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‘Chandrika Bandaranaike Kumaratunga’ has been a prominent political figure in Sri Lanka. She rose from the rank of Prime Minister of Sri Lanka to President. Today in this blog we will learn about Chandrika Bandaranaike Kumaratunga.


Chandrika Bandaranaike Kumaratunga President of Sri Lanka

Early Life of Chandrika Bandaranaike Kumaratunga

Chandrika Bandaranaike Kumaratunga was born on 29 June 1945 in Colombo, Ceylon [now Sri Lanka]. She was a member of a prominent Sri Lankan political family, and the first woman to serve as the President of Sri Lanka (1994–2005).

Family Background of Chandrika Bandaranaike Kumaratunga

Chandrika Bandaranaike was the daughter of two former Prime Ministers. His father was S.W.R.D. Bandaranaike, the founder of the socialist Sri Lanka Freedom Party and Prime Minister from 1956 until his assassination in 1959.

     His mother was Sirimavo Bandaranaike, who took control of the party after the death of her husband and who served as Prime Minister from 1960 to 1965 and from 1970 to 197.

Education of Chandrika Bandaranaike Kumaratunga

Chandrika Bandaranaike Kumaratunga was educated at the universities of Paris and London, where she studied political science, economics, law, and journalism. She turned to politics in 1984 and along with her husband, a former actor, Vijaya Kumaratunga, helped establish the Sri Lanka People’s Party.

When her husband was assassinated in 1988, she formed the United Socialist Alliance. After a period in London, she returned to Sri Lanka in the early 1990s and formed the left-wing coalition People’s Alliance in 1993.

Political journey of Chandrika Bandaranaike Kumaratunga

In the elections held on 16 August 1994, the People’s Alliance took the largest number of seats in parliament, and Kumaratunga became prime minister on 19 August. He then won a landslide victory in the presidential election held on 9 November, when he defeated Srima Dissanayake, the widow of United National Party (UNP) candidate Gamini Dissanayake, who had been assassinated two weeks earlier.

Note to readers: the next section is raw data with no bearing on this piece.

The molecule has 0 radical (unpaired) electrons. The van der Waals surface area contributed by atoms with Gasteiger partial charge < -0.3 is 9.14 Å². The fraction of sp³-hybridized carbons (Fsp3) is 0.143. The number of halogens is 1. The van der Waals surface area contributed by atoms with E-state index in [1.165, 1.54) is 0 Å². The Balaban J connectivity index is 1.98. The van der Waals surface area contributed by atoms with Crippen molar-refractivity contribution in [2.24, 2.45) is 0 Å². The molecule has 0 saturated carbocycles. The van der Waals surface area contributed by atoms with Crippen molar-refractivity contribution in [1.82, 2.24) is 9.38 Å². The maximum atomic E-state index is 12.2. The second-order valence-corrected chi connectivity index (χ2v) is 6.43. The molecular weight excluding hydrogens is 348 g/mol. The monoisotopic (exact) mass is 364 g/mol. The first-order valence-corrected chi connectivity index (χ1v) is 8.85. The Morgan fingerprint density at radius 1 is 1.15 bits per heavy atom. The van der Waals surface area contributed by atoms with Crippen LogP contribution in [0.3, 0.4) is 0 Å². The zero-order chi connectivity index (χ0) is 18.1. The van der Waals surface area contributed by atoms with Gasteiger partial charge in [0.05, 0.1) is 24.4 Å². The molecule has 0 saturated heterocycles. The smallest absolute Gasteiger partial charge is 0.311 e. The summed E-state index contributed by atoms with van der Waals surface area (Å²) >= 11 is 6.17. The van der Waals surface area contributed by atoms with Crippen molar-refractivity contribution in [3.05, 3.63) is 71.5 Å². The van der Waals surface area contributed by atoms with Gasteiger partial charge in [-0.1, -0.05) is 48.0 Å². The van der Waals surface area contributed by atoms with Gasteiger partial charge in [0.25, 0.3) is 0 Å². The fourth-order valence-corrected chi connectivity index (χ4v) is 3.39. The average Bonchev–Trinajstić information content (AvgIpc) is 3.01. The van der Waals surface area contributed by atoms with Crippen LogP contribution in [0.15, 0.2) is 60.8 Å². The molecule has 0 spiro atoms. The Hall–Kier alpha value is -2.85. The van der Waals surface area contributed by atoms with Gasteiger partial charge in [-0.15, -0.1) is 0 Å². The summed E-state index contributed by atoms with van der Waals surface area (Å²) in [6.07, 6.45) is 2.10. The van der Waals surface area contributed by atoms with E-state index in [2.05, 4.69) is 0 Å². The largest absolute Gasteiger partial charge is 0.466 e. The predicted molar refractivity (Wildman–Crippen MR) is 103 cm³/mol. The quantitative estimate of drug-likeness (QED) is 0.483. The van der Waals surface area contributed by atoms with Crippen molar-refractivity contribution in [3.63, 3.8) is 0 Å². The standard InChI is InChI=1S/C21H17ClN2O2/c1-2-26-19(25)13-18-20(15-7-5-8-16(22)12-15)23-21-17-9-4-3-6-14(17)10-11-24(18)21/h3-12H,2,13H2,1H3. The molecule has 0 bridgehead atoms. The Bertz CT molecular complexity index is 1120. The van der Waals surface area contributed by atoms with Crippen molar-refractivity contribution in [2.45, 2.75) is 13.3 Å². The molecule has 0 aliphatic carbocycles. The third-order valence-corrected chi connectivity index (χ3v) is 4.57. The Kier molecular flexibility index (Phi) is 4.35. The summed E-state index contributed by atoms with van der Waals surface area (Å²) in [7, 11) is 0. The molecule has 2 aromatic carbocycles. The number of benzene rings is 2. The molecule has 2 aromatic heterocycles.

On 14 November he appointed his mother as the Prime Minister. In 1995 he proposed changes to the constitution that would make Sri Lanka a federal state, including its districts, which had a Tamil majority, had local autonomy. However, violence by Tamil separatists continued unabated and was met with government retaliation.

Chandrika Bandaranaike Kumaratunga and the Liberation Tigers of Tamil Eelam

Violence escalated during the 1999 election campaign directed against both the Sinhalese majority population and political figures. Kumaratunga was injured by a bomb in an assassination attempt at an election rally, one of two attacks on the Tamil Tigers (Liberation Tigers of Tamil Eelam), in which more than 30 people were killed.

He won re-election to the presidency for a second six-year term in December 1999 and vowed to maintain pressure against militant insurgents, seeking a settlement with moderate Tamil elements. Fighting continued, and by the beginning of the 21st century, more than 60,000 people had been killed.

In 2001, Kumaratunga’s rival, Ranil Wickremesinghe, became prime minister after the UNP won parliamentary elections, and the two politicians frequently clashed. He publicly opposed his peace efforts, claiming that the rebels had received too many concessions.

The power struggle led to Kumaratunga calling for new elections in 2004, and the defeat of the UNP; Wickremesinghe was replaced by hawkish Mahinda Rajapakse as the Prime Minister. Kumaratunga faced further turmoil later that year when Sri Lanka was devastated by a massive tsunami. Legally banned for a third term, he stepped down in 2005, succeeded by Rajapaksa.


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